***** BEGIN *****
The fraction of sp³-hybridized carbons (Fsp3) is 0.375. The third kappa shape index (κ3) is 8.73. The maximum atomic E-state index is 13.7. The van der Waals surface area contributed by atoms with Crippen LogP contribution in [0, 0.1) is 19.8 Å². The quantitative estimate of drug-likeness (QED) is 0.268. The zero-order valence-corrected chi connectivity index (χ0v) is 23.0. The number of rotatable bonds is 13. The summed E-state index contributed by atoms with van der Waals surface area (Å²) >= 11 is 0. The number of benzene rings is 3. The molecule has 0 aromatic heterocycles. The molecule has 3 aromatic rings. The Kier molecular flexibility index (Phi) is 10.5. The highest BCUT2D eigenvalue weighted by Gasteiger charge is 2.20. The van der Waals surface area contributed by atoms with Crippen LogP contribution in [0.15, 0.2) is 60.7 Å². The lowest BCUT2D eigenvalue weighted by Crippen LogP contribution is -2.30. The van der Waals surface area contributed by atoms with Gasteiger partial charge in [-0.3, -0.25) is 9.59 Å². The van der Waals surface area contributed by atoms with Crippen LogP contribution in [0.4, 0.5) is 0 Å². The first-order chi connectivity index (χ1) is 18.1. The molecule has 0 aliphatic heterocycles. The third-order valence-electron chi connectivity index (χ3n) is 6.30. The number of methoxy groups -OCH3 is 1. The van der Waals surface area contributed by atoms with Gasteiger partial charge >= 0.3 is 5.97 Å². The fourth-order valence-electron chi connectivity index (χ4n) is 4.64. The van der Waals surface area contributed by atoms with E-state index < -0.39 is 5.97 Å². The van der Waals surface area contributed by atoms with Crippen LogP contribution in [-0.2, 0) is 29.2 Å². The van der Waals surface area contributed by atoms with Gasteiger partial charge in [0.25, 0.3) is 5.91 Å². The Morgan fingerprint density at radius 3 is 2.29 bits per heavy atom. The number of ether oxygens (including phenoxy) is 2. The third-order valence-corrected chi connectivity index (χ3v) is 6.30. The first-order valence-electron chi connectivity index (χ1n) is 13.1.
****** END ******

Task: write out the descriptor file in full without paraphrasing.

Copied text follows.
The fraction of sp³-hybridized carbons (Fsp3) is 0.375. The third kappa shape index (κ3) is 8.73. The maximum atomic E-state index is 13.7. The van der Waals surface area contributed by atoms with Crippen LogP contribution in [0, 0.1) is 19.8 Å². The quantitative estimate of drug-likeness (QED) is 0.268. The zero-order valence-corrected chi connectivity index (χ0v) is 23.0. The number of rotatable bonds is 13. The summed E-state index contributed by atoms with van der Waals surface area (Å²) >= 11 is 0. The number of benzene rings is 3. The molecule has 0 aromatic heterocycles. The molecule has 3 aromatic rings. The Kier molecular flexibility index (Phi) is 10.5. The highest BCUT2D eigenvalue weighted by Gasteiger charge is 2.20. The van der Waals surface area contributed by atoms with Crippen LogP contribution in [0.15, 0.2) is 60.7 Å². The lowest BCUT2D eigenvalue weighted by Crippen LogP contribution is -2.30. The van der Waals surface area contributed by atoms with Gasteiger partial charge in [-0.3, -0.25) is 9.59 Å². The van der Waals surface area contributed by atoms with Crippen LogP contribution in [0.4, 0.5) is 0 Å². The first-order chi connectivity index (χ1) is 18.1. The molecule has 0 aliphatic heterocycles. The third-order valence-electron chi connectivity index (χ3n) is 6.30. The number of methoxy groups -OCH3 is 1. The van der Waals surface area contributed by atoms with Gasteiger partial charge >= 0.3 is 5.97 Å². The fourth-order valence-electron chi connectivity index (χ4n) is 4.64. The van der Waals surface area contributed by atoms with E-state index < -0.39 is 5.97 Å². The van der Waals surface area contributed by atoms with Crippen LogP contribution in [-0.2, 0) is 29.2 Å². The van der Waals surface area contributed by atoms with Gasteiger partial charge in [0.25, 0.3) is 5.91 Å². The Morgan fingerprint density at radius 3 is 2.29 bits per heavy atom. The number of ether oxygens (including phenoxy) is 2. The third-order valence-corrected chi connectivity index (χ3v) is 6.30. The first-order valence-electron chi connectivity index (χ1n) is 13.1.